We’re not dead, we’re just resting under a pile of leaves.
Sure it’s a bit wet and slippery out there, so what get out and ride. Here’s a good opportunity to ride AND support LiveMove’s fundraiser at Oakshire tomorrow:
Ever wonder what a parakeet dressed as pug looks like? Or for that matter, how a pug dressed in parakeet suit for Halloween appears? Well, the answer is probably not in this shape. 🙂
On Wednesday, let’s support LiveMove’s Oakshire Fundraiser to get a bike counter installed on 13th & Kincaid. It’s a pricey ambition, so why not throw down a couple pints to move the needle:
Many of us Xtracycle riders have towed other bikes using the “bag and drag” method (the front wheel of the rear bike simply strapped in a freeloader bag), but I’m sick of that. I loan bikes out often enough that I want a more elegant solution, so I came up with my own take on the “front hub/fork” method. I figured I’d post it here in case some of you would like to try it. The uses include loaning bikes out, bike polo / mtb biking, kids bikes, and getting your tired riding partners home if they bonk (or are too drunk to ride).
Supplies (about $15-16, I bought mine at the True Value right by Arriving by Bike):
1 old quick release front hub (not figured into the cost)
Slotted Angle Iron (about 5 bucks) that you cut to about the width of the rear free-radical bar
4 U-Bolts (about $1.50 each) – two that fit the V-racks and two that fit the hub.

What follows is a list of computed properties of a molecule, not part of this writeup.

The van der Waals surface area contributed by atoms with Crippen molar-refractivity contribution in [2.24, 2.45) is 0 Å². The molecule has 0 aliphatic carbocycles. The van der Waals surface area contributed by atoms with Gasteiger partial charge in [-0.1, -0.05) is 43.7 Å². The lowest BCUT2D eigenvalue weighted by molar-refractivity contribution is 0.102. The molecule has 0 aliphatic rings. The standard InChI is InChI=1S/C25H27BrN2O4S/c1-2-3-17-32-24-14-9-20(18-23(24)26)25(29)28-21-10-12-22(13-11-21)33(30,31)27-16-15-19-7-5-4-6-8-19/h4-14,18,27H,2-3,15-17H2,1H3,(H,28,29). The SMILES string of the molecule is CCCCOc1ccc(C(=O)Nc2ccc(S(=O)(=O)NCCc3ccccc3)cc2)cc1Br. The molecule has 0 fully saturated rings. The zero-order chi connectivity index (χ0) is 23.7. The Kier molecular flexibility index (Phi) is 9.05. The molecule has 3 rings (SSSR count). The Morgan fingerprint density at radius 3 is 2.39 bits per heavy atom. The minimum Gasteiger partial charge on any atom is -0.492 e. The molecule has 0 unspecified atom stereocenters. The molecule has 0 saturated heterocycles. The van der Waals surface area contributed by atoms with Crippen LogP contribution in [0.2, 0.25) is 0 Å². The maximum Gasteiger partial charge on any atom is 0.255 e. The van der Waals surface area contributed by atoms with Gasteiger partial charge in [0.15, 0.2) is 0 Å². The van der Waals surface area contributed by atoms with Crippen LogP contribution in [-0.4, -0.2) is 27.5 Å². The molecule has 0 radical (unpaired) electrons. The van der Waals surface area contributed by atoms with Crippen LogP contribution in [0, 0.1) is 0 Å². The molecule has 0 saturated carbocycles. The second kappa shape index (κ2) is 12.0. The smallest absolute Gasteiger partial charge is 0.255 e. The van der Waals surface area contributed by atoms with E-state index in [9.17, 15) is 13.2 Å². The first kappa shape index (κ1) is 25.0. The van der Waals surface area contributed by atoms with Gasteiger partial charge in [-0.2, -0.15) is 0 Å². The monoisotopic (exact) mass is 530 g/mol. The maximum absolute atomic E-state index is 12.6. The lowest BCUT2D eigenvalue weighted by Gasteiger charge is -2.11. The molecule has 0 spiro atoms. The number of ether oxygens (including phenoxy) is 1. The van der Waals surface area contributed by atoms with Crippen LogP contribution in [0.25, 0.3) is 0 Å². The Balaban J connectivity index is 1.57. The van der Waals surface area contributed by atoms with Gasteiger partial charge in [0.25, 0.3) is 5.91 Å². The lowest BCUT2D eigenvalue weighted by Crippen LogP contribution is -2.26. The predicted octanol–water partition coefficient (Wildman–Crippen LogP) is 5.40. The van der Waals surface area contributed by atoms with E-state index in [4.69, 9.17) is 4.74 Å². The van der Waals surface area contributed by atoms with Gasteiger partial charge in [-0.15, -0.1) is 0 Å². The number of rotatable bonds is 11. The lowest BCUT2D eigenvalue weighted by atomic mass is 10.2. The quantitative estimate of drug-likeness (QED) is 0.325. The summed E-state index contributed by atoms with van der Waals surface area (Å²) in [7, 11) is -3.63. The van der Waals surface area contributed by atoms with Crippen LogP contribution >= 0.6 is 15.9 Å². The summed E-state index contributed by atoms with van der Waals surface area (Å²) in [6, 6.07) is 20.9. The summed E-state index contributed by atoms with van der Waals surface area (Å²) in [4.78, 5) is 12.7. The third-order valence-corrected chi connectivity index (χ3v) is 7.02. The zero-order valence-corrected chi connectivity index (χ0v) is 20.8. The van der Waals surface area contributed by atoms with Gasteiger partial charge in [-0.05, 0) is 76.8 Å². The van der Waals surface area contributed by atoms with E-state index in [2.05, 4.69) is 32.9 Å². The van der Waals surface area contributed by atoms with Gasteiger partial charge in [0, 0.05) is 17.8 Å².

3 hose clamps (I always have these around for bike stuff, about $1.50 each)
Grease, hacksaw, fixed wrench, screw driver
This only took about an hour to do. I hope the pictures are self-explanatory. Two hose clamps hold the hub back against the angle iron and the third holds the angle iron down on the cross bar. Two of the U-bolts attach the angle iron to the V-rack holders (the main strength) and the other two attached the hub down on the angle iron. You may have to modify this a bit if you have the new bag attachment system with the nubs on the V-rack holders instead of straps.
I recommend using the stabilizer straps to the handle bars that I have shown in the picture. The tow bike tends to want to fall down when you turn sharply without them (but they probably are optional). With them, the rear wheel of the tow bike lifts rather than having the tow bike fall. Keep them mostly slack when attaching them, as tightening them only flexes your frame (in a scary way) and lifts the back wheel of the tow bike up. They’ll tighten on their own as you turn sharply.
Have Fun, click on any picture for a slideshow. I’m open to suggestions as well!